Our immune system works closely with a diverse number of gut microbes to develop tolerance for beneficial microbes and to create cellular defences against pathogenic microbes. The immune system and the gut microbiota have a mutualistic relationship, communicating to support and regulate each other. The importance of this interaction is highlighted by the fact that 70 –80% of the body’s immune cells are found in the gut.
The gut epithelial cells are found from the mouth to the anus and are the mission control centre for the gut ecosystem. The epithelial cells are stimulated by gut environmental factors particularly microbes which interact with the immune cells to modulate gut immune cell responses.
The lumen of the gastrointestinal tract could be considered as outside of the body and much of it is heavily populated with potentially pathogenic microorganisms. It is therefore important that the immune system establishes and maintains a strong presence at this mucosal boundary. The digestive tube is heavily laden with immune cells such as lymphocytes, macrophages and other cells that participate in immune responses.
GALT or Gut Associated Lymphoid tissue is the underlying immune network. The GI immune system is present in the mucosa and submucosa of the GI tract, but especially prominent in the oropharynx, tonsils, subjacent to the mucosa – Peyer's patches and appendix.
In addition to the GALT, lymph nodes that receive lymph draining from the gut (mesenteric nodes) and Kupffer cells (phagocytic cells in the liver) play important roles in protecting the body against invasion.
The body has several other ways to defend itself against microbes. These systems work in harmony with the immune system to help us stay fit and well.
Other defence systems of the body
The skin is an interface with the outside environment and is colonized by microorganisms such as bacteria, fungi, viruses and mites. The beneficial microbes found on the skin help to protect us by communicating with the billions of T cells found in the skin.
Mucous in the lungs or phlegm traps foreign particles whilst small hairs (cilia) wave the mucous upwards so it can be coughed out. Deep breathing, regular exercise and not smoking helps to keep the lungs healthy.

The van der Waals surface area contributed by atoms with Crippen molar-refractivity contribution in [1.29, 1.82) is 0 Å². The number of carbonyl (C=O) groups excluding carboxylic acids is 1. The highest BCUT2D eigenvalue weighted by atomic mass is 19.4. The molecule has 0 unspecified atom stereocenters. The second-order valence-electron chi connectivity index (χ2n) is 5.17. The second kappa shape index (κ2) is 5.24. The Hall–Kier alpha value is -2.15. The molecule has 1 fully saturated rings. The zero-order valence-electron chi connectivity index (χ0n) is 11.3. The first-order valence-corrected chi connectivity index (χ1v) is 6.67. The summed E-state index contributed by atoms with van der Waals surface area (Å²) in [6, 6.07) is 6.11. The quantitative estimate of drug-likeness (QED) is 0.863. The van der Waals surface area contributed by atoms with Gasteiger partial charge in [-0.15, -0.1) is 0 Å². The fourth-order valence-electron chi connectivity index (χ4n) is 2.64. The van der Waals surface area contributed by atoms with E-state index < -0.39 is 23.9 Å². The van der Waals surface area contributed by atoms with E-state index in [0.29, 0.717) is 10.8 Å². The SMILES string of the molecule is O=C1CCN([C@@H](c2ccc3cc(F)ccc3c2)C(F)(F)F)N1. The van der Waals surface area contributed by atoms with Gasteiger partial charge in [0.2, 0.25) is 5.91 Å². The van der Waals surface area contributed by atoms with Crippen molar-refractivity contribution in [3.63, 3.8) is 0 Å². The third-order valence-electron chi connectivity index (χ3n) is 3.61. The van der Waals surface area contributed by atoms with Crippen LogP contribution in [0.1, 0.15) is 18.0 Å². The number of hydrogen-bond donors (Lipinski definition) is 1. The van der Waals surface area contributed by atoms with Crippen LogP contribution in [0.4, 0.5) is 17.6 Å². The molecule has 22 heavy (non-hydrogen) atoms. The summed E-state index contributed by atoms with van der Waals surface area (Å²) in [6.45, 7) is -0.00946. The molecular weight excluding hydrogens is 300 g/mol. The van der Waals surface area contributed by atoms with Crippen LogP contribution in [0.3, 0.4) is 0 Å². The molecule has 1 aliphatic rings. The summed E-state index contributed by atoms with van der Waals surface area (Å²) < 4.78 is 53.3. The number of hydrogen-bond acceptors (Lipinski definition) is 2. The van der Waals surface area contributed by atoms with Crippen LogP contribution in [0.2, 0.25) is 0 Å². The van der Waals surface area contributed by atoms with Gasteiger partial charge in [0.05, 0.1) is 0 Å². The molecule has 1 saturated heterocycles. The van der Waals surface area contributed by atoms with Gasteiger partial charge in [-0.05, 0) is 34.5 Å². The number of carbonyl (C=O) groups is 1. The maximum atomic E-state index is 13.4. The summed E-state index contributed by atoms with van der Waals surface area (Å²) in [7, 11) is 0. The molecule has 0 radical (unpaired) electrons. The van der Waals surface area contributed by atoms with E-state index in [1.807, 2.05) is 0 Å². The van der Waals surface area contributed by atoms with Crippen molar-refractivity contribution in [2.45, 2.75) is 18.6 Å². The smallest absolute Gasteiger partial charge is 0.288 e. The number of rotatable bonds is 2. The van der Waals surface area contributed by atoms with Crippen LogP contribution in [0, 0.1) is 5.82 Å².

Sebum, saliva and tears contain anti-bacterial enzymes that help reduce the risk of infection. Staying hydrated and keeping up fluid intake is therefore important.
There is no single vitamin or mineral that will magically strengthen the immune system. In order for all the intricate systems of the body to be working effectively we need to ensure that our diet has the right amount of healthy nutrients. We need to include foods rich in healthy fats, proteins, fibre, antioxidants, vitamins particularly vitamin A, vitamin B6, folate, vitamin B12, vitamin C, vitamin E, vitamin D and minerals particularly zinc, selenium, magnesium and iron. Specific phytonutrients found in plant foods help the body to switch on its own cellular defence systems by natural gene expression, antioxidant cell production and by down regulating pro inflammatory pathways. If we are low in specific nutrients this could compromise our immune system. Likewise if our gut microbes are out of balance and we have an increase in pathogenic bacteria and compromised enterocyte cell function this will also influence the immune system response and may affect our ability to be able to efficiently deal with viruses, colds and flu.